There is a joke that says, ‘do not trust atoms, they make up everything.’ So how many atoms are there in the universe? There are two methods that can be used to get the answer to this question.
One of them considers what is called the Cosmic Microwave Background radiation (this is a remnant of the big bang) this one assumes the cosmological principle to be true. The principle states that from large scale observations, the property of the physical universe should be the same. That is to say that the universe is homogeneous.
This calculation is a mathematical nightmare that am not going to tackle. I will instead use the second method to estimate the number of atoms in the universe by calculation of mass.
A few facts to consider.
Before we dive deep, there are a few facts that are important to consider first for this to make sense. When we calculate the number of atoms we are actually calculating the number of atoms in the observable universe alone. This observable universe has radius of 300 million light years in any direction that is 2.83824 X 1018 Km. For all we know, the universe may be infinite and as such may have an infinite number of atoms.
Second fact is that hydrogen makes up slightly less than 75% of all the atoms in the universe. And Helium makes up slightly below 25% of all atoms. All other elements make up less than 1% of the atoms in the universe. Remember that the difference in the hydrogen and helium atom is actually a single electron.
Fact number three is that 99.99999999999996% of a hydrogen atom is made up of empty space. Therefore it is safe to make the assumption that the entire mass of a hydrogen atom is derived from the proton.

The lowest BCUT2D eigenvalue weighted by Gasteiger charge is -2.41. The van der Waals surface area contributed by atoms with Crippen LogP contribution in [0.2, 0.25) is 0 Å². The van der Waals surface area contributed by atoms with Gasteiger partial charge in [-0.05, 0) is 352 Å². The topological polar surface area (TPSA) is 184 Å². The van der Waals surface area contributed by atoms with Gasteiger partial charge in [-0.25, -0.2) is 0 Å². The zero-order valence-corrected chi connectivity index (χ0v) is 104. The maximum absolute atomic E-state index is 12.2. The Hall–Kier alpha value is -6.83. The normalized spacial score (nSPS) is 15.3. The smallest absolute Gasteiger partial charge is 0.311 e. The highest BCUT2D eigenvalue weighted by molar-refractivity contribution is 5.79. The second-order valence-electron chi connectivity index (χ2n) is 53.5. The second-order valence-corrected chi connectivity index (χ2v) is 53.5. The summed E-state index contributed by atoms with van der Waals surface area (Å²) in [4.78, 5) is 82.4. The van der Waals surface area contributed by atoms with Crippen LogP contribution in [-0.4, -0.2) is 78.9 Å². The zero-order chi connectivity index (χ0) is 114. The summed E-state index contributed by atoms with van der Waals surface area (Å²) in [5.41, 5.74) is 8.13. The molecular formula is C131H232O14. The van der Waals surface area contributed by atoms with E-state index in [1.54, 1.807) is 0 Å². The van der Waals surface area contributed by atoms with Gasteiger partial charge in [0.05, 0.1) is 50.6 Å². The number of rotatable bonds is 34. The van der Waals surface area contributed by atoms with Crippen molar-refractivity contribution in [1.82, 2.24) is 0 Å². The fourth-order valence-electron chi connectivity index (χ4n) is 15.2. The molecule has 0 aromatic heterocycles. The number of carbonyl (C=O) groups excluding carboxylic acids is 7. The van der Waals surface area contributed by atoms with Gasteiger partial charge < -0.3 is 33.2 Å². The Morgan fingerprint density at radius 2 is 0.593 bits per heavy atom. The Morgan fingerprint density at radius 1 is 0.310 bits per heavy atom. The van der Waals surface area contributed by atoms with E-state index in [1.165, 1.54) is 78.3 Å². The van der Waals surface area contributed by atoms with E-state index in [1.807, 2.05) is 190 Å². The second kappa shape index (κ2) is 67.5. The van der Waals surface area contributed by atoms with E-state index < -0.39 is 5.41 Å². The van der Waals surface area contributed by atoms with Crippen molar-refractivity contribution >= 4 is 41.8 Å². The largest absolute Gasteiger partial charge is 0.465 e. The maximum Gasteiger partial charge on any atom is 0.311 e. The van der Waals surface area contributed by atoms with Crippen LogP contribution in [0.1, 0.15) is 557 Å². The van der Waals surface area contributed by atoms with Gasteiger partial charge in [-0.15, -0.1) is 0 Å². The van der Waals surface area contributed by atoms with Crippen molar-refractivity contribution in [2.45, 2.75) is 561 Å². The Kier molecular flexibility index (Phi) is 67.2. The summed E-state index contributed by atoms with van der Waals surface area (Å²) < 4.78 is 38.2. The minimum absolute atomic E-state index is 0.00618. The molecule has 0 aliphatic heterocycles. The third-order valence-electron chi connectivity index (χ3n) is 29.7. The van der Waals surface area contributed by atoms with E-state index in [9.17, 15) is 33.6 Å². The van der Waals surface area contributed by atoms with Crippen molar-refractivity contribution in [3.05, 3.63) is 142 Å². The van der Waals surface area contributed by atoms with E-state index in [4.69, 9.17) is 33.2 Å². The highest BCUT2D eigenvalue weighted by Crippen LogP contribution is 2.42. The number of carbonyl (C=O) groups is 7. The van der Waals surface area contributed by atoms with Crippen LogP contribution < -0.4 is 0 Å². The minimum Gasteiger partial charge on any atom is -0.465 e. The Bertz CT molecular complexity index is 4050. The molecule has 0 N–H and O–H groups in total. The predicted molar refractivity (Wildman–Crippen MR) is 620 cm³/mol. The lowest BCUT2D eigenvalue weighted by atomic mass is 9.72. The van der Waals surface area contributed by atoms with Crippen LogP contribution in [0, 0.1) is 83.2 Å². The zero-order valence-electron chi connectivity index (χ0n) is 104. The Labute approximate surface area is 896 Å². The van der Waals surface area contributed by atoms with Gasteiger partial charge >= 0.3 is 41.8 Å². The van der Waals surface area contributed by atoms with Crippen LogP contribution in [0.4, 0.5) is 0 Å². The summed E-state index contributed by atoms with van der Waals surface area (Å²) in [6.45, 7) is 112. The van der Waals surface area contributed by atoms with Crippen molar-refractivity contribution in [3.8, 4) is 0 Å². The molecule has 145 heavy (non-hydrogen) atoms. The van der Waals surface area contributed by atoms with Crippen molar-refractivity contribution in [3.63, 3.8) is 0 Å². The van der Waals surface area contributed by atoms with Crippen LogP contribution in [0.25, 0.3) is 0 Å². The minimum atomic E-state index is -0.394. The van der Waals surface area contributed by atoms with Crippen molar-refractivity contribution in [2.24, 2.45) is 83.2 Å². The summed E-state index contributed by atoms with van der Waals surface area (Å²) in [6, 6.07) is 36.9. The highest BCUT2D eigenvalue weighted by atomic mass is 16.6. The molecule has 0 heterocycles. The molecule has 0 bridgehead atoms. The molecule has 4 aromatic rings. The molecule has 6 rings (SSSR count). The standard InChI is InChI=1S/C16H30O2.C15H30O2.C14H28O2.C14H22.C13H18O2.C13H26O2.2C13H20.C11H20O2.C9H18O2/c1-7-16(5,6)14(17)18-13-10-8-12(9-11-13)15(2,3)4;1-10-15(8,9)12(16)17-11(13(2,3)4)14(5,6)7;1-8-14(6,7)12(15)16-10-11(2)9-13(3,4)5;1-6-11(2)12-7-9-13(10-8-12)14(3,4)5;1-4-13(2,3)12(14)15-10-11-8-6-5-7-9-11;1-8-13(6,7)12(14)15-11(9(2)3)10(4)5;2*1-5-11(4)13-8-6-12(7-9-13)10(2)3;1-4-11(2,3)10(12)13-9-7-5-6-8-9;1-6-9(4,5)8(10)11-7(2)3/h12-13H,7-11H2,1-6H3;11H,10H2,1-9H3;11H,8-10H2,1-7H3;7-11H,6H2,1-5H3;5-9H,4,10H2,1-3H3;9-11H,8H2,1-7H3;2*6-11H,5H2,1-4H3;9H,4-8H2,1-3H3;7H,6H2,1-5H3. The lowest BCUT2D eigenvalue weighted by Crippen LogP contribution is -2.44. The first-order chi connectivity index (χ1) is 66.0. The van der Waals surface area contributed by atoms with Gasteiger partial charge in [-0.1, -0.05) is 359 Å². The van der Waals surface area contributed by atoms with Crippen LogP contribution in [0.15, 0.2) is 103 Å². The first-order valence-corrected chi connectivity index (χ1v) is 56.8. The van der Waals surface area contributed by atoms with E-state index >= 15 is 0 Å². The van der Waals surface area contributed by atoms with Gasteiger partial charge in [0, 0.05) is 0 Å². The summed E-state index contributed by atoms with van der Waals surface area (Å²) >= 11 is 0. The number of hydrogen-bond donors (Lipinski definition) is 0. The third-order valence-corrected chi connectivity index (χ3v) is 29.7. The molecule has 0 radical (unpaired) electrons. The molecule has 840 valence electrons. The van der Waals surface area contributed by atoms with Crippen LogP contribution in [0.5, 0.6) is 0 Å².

All atoms are hydrogen atoms in the universe are hydrogen atoms (the assumption is based of the two latter facts).
Fact 4 is based on the principle of gravitation. As we make observations we see that matter in our universe tend to form in a hierarchical manner; atoms condense in to stars, in return stars form galaxies, galaxies form clusters, clusters form super clusters and super-clusters form even larger structure.
The assumption here is that all the matter in the universe is condensed in to galaxies.
The mass of an average star (sun sized star) is 1035g
An average galaxy has about 400 billion stars; 4X1011 stars.
The observable universe has about 300 billion galaxies 3X1011 galaxies
1 gram of matter has 1024 protons (hydrogen without the electrons)
The number of atoms is (1035 X 1024 X 12 X 1022)
The actual value is 1082 protons. So if I could refine the assumption, I could get the same result.
The value from the cosmic microwave background radiation gives a value of 1X1078 protons.
The number of atoms in the universe is between 1070 and 1082 atoms. That is between ten quadrillion vigintillion and one hundred thousand quadrillion vigintillion.
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the picture of the galaxy was obtained from here. I hold no rights about its usage.